In honor of last month’s Earth Day celebration and just before the Gulf oil spill, Procter & Gamble (PG), the makers of DAWN, stepped up the airing of the television commercial. The ad is tied to Dawn’s Everyday Wildlife Champions fundraising efforts for wildlife rescue efforts.

Dawn has been donating free bottles of its product for many years for IBRRC to use at its two California bird centers and another in Alaska.

After the Gulf Oil Spill hit on April 20, 2010, PG rushed another 1,000 bottles by truck from a Kansas City plant to wildlife rescue centers in Louisiana and Alabama.The ad and marketing program continues to raise much needed funds for IBRRC and the Marine Mammal Center in Sausalito, CA. When you buy a bottle of DAWN at the supermarket “register” your bottle on DAWN’s website the two groups split $1. They just want your bottle ID, your zip code and the store where you purchased the DAWN. Ready to activate your donation? Go to Dawn Saves Wildlife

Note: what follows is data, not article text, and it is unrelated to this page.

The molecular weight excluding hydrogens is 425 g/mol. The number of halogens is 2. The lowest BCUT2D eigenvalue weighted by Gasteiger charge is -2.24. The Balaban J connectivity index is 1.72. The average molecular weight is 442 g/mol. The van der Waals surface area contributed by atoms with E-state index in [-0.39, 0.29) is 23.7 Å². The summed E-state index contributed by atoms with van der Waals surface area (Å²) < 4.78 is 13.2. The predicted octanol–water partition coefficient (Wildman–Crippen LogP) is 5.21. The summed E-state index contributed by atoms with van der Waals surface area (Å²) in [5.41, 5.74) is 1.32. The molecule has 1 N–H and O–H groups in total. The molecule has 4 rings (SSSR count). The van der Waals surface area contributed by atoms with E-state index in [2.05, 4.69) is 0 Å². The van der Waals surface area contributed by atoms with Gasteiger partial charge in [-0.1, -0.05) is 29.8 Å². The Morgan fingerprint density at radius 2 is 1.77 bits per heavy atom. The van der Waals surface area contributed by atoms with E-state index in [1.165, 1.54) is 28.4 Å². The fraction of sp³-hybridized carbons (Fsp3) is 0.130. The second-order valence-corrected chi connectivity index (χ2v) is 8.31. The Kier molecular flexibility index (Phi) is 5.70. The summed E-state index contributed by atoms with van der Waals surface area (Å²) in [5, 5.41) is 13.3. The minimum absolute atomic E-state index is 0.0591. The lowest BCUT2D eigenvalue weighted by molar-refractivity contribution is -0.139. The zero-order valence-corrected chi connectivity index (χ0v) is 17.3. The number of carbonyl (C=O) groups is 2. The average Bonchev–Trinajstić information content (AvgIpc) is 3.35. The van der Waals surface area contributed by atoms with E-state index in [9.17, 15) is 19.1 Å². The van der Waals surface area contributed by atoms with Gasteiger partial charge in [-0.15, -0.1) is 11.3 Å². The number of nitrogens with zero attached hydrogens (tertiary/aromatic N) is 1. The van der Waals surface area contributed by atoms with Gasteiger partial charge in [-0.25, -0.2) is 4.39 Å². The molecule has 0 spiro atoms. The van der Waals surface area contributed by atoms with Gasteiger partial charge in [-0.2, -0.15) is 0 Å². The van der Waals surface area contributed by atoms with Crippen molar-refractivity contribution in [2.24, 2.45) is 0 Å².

The commercial was filmed in May 2009 using IBRRC staff in San Pedro, CA at the Los Angeles Oiled Bird Care and Education Center (LAOBCE). IBBRC manages that center for California’s Oiled Wildlife Care Network (OWCN).

So far, the successful campaign has raised nearly $400,000 in support for the two wildlife groups.

We’ve had a lot of questions about the beautiful song that accompanies the recent DAWN commercial that kicked off the “Dawn Wildlife Champions” program last summer.

The song is by singer/songwriter Joe Purdy and it was released on his 2004 “Julie Blue” album. The song is “Wash Away” (Reprise) and you can listen to more of this terrific music on his album on Purdy’s website.

The “Wash Away” tune was also featured on the first season of the hit ABC-TV series “Lost.” Purdy self published all his music through his own label, Joe Purdy Records. Joe is from Arkansas and before breaking into the LA music scene, worked on a loading dock and as a high school counselor.

Also map: See how your state is doing with Dawn donations

May 5, 2010

CBS News Report: Oil Spill = Ecological Chaos


A major environmental threat looms for much of the wildlife along the coast of the Gulf of Mexico due to a recent oil rig disaster. Jeff Corwin from “The Animal Planet” reports from Biloxi, MS for the CBS Evening News.